BELLS BEACH SURFING RECREATION RESERVE

Location

COASTAL RESERVE BELLS BEACH, SURF COAST SHIRE

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Victorian Heritage Register (VHR) Number

H2032

Heritage Overlay Number

HO88

Level of Significance

Registered

80683

Extent of Registration
1. All the land marked L1 being Crown land included in the Bells Beach Surf Beach Reserve RS09484, and a coastal strip from the low water mark 400m seaward, as shown on diagram 2032 held by the Executive Director.

2. All the features marked as follows on diagram 2032 held by the Executive Director: F1 Wave Sculpture; F2 mural; F3 three Spirit of Surfing sandstone markers.

Statement of Significance

What is significant?
Bells Beach Surfing Recreation Reserve, located about five kilometres southwest of Torquay, comprises a high concentration of quality surfing spots from Southside to Steps Reef including Centreside, Bells (Rincon, The Bowl) and Winki Pop (Uppers and Lowers). Swells from the southern ocean slow and steepen over the reef strewn shallows to form consistent, rideable waves and the surrounding environment provides excellent viewing from a natural amphitheatre. The roots of surfing in Victoria are in the Torquay/Surf Coast area beginning at Lorne in 1920. From as early as 1939 pioneer surfers from the Torquay Surf Lifesaving Club struggled to the inaccessible Bells Beach from the sea and the land until in 1960 Joe Sweeney, ex-Olympic wrestler and Torquay SLSC member, organised the bulldozing of an access track.

In January 1961 the first surfing event was held, and in 1962 the first annual Bells Beach Easter competition took advantage of the consistent autumn conditions and the full moon high tides. Photographs of the six metre waves for the 1965 competition were widely distributed and established Bells BeachÆs international reputation as a world class big wave venue such that surfers from Australia and around the world flocked to catch ôBells boomersö. In 1970 Bells Beach was the first Australian venue for the World Surfing Titles. In 1981 surfing professional Simon Anderson won the Bells Beach Easter competition in testing six metre swells on a radical three-finned ôThrusterö performance enhancing board. This type of board has remained accepted internationally as the standard for high performance surfboards. Since 1991 the Bells Beach Easter competition has been recognised as the world's longest running surfing competition.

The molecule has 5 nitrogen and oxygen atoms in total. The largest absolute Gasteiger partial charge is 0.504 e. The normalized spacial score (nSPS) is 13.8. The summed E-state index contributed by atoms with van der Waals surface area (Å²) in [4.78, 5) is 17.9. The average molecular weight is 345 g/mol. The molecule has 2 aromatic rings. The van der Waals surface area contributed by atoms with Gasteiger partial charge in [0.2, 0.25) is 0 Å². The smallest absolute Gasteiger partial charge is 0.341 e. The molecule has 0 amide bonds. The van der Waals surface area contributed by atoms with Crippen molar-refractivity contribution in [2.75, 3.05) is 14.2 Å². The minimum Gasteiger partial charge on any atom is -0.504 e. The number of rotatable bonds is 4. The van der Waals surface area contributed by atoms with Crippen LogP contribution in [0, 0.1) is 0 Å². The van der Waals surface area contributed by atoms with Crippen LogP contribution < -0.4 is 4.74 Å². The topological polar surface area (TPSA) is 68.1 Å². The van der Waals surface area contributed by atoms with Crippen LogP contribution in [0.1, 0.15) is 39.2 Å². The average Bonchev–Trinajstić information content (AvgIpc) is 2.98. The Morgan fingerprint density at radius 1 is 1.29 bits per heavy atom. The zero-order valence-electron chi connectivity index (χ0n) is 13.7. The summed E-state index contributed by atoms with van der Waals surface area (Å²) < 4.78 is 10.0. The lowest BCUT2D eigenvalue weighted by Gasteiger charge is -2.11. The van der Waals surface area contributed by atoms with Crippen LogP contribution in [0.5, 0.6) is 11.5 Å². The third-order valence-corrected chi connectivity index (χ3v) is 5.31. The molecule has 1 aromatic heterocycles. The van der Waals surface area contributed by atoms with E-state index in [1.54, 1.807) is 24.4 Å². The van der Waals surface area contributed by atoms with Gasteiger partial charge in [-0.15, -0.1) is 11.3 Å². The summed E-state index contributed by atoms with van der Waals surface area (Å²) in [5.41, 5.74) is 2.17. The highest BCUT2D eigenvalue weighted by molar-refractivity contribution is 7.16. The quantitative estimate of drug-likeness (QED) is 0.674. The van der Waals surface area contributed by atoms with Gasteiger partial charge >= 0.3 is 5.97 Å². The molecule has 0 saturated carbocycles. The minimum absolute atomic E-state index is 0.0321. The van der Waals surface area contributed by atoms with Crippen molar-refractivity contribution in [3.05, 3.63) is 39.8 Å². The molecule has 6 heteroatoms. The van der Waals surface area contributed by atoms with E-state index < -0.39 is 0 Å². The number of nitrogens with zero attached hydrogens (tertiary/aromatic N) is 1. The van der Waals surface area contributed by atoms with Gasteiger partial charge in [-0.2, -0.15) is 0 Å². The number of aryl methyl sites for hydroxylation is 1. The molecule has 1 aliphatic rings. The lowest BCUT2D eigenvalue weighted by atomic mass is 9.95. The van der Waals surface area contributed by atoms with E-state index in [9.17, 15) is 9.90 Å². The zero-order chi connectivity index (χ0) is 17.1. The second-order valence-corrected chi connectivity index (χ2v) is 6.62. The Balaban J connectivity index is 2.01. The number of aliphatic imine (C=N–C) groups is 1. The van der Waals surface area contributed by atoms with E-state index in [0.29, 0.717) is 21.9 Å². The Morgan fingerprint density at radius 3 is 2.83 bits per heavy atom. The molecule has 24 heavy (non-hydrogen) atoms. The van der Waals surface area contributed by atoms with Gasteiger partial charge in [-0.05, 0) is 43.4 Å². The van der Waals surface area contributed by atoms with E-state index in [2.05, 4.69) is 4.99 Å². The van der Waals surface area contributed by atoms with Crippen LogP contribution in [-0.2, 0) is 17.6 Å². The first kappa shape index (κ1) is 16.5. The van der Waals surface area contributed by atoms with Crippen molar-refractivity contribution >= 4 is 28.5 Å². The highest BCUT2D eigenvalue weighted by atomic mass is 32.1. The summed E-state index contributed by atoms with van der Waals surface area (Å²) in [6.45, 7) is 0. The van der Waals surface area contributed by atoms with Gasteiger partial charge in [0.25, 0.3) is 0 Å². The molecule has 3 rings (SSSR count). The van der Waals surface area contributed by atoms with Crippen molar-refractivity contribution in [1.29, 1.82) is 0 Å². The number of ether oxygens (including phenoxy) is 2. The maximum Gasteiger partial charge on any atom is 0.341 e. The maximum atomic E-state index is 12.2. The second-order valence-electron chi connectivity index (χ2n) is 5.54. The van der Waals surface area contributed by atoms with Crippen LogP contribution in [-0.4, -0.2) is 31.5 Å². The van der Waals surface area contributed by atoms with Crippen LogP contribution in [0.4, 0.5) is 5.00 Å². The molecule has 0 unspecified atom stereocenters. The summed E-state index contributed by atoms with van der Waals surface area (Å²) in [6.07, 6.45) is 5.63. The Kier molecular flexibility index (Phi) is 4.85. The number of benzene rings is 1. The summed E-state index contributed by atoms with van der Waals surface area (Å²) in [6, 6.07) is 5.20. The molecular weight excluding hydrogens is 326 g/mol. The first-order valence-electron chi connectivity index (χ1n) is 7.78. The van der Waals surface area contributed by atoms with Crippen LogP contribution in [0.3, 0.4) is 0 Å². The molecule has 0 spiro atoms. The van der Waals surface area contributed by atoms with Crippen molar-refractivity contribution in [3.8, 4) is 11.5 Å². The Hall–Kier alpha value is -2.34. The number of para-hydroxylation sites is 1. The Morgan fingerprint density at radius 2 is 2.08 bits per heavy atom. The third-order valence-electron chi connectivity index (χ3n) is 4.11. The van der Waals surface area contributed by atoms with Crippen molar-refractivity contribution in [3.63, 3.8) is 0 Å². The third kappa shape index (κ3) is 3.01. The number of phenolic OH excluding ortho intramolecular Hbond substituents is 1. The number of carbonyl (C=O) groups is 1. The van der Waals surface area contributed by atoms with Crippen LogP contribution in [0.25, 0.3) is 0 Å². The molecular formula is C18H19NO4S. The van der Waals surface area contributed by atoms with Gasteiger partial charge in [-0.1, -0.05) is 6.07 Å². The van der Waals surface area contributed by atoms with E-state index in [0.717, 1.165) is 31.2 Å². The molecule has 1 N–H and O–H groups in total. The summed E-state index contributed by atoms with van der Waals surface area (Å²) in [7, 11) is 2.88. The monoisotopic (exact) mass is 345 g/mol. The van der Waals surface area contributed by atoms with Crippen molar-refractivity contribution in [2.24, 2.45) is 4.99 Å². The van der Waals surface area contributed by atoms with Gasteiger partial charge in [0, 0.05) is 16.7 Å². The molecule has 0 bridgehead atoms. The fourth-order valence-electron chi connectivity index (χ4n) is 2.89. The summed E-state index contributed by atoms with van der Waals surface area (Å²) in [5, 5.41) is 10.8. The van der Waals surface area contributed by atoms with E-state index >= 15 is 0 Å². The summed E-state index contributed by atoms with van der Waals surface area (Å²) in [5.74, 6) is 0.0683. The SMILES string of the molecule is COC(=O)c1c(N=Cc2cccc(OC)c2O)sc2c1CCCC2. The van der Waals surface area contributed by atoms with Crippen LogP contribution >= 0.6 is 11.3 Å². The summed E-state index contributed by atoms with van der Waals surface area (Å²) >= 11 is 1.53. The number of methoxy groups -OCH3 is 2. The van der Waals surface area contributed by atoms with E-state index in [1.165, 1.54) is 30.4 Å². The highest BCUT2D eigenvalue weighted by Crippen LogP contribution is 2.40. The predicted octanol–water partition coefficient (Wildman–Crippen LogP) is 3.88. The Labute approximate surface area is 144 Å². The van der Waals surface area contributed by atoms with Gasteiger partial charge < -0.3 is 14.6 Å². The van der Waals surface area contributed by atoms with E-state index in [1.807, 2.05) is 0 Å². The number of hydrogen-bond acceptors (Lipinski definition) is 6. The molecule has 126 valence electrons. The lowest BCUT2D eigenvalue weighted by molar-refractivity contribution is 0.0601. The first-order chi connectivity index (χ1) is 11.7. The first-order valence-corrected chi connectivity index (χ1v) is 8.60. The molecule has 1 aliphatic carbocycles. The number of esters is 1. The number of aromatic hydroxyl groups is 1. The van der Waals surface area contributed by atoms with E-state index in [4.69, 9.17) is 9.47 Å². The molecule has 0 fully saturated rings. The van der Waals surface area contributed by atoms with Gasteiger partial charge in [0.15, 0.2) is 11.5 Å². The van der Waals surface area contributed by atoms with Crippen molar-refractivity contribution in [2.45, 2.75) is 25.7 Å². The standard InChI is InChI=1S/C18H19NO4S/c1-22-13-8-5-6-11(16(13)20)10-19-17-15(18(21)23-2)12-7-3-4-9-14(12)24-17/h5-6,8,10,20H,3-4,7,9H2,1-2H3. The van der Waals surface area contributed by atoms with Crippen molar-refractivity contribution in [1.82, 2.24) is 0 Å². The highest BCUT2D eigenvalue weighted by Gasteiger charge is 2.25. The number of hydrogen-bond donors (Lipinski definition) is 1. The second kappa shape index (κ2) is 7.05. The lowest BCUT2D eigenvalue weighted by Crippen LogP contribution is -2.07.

The physical development of Bells Beach has remained low key with a high value placed on the protection and regeneration of the indigenous landscape. The 'Wave' sculpture, the 'Spirit of Surfing' sandstone sculptures and the Koori mural by local artists are significant cultural markers. The creation of the Bells Beach Surfing Recreation Reserve (a world first) in 1973, the recognition of its environmental excellence, and even the creation of the Surf Coast Shire 1995 bear testimony to the special place of surfing and Bells Beach in Victorian social history.

How is it significant?
Bells Beach Surfing Recreation Reserve is of social and historical significance to the State of Victoria.

Why is it significant?
Bells Beach Surfing Recreation Reserve is a landscape that is socially significant as an international icon of Australian surfing culture. Bells Beach Surfing Recreation Reserve is socially and historically significant as the location of the worldÆs longest continuous running surf competition. The Bells Beach Easter competition has world-renown and in terms of prestige and aura is often referred to as "the Wimbledon of surfing".

Bells Beach Surfing Recreation Reserve has historic significance to the development of surfboard and wetsuit technology. The Bells Beach conditions led to important developments in the surfing industry which now makes the nearby town of Torquay the home to the multi-million dollar surf manufacturing industry, and the site of the headquarters of major surfing companies.

Heritage Act Categories Registered place
Municipality SURF COAST SHIRE

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